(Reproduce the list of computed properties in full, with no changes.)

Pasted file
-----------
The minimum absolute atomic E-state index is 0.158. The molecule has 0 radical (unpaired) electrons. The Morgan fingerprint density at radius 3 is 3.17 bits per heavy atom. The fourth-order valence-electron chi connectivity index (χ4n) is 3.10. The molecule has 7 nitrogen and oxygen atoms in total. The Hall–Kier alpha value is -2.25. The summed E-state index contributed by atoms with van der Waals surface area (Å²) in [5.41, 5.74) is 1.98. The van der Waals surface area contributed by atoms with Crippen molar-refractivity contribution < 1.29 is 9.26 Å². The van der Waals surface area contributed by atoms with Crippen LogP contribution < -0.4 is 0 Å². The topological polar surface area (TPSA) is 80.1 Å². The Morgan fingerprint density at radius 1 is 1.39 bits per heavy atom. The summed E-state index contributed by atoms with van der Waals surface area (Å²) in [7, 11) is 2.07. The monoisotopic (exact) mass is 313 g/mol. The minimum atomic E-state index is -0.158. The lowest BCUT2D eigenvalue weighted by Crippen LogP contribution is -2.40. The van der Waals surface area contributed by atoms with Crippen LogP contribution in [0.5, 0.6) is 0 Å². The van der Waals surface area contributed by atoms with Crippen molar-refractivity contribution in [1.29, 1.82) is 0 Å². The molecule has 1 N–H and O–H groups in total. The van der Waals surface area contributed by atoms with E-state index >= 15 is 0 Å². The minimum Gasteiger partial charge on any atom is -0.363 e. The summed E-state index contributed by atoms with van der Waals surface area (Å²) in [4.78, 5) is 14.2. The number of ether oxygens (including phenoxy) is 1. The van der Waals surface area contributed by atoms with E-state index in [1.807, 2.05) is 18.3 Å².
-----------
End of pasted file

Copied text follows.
The minimum absolute atomic E-state index is 0.158. The molecule has 0 radical (unpaired) electrons. The Morgan fingerprint density at radius 3 is 3.17 bits per heavy atom. The fourth-order valence-electron chi connectivity index (χ4n) is 3.10. The molecule has 7 nitrogen and oxygen atoms in total. The Hall–Kier alpha value is -2.25. The summed E-state index contributed by atoms with van der Waals surface area (Å²) in [5.41, 5.74) is 1.98. The van der Waals surface area contributed by atoms with Crippen molar-refractivity contribution < 1.29 is 9.26 Å². The van der Waals surface area contributed by atoms with Crippen LogP contribution < -0.4 is 0 Å². The topological polar surface area (TPSA) is 80.1 Å². The Morgan fingerprint density at radius 1 is 1.39 bits per heavy atom. The summed E-state index contributed by atoms with van der Waals surface area (Å²) in [7, 11) is 2.07. The monoisotopic (exact) mass is 313 g/mol. The minimum atomic E-state index is -0.158. The lowest BCUT2D eigenvalue weighted by Crippen LogP contribution is -2.40. The van der Waals surface area contributed by atoms with Crippen LogP contribution in [0.5, 0.6) is 0 Å². The van der Waals surface area contributed by atoms with Crippen molar-refractivity contribution in [1.29, 1.82) is 0 Å². The molecule has 1 N–H and O–H groups in total. The van der Waals surface area contributed by atoms with E-state index >= 15 is 0 Å². The minimum Gasteiger partial charge on any atom is -0.363 e. The summed E-state index contributed by atoms with van der Waals surface area (Å²) in [4.78, 5) is 14.2. The number of ether oxygens (including phenoxy) is 1. The van der Waals surface area contributed by atoms with E-state index in [1.807, 2.05) is 18.3 Å².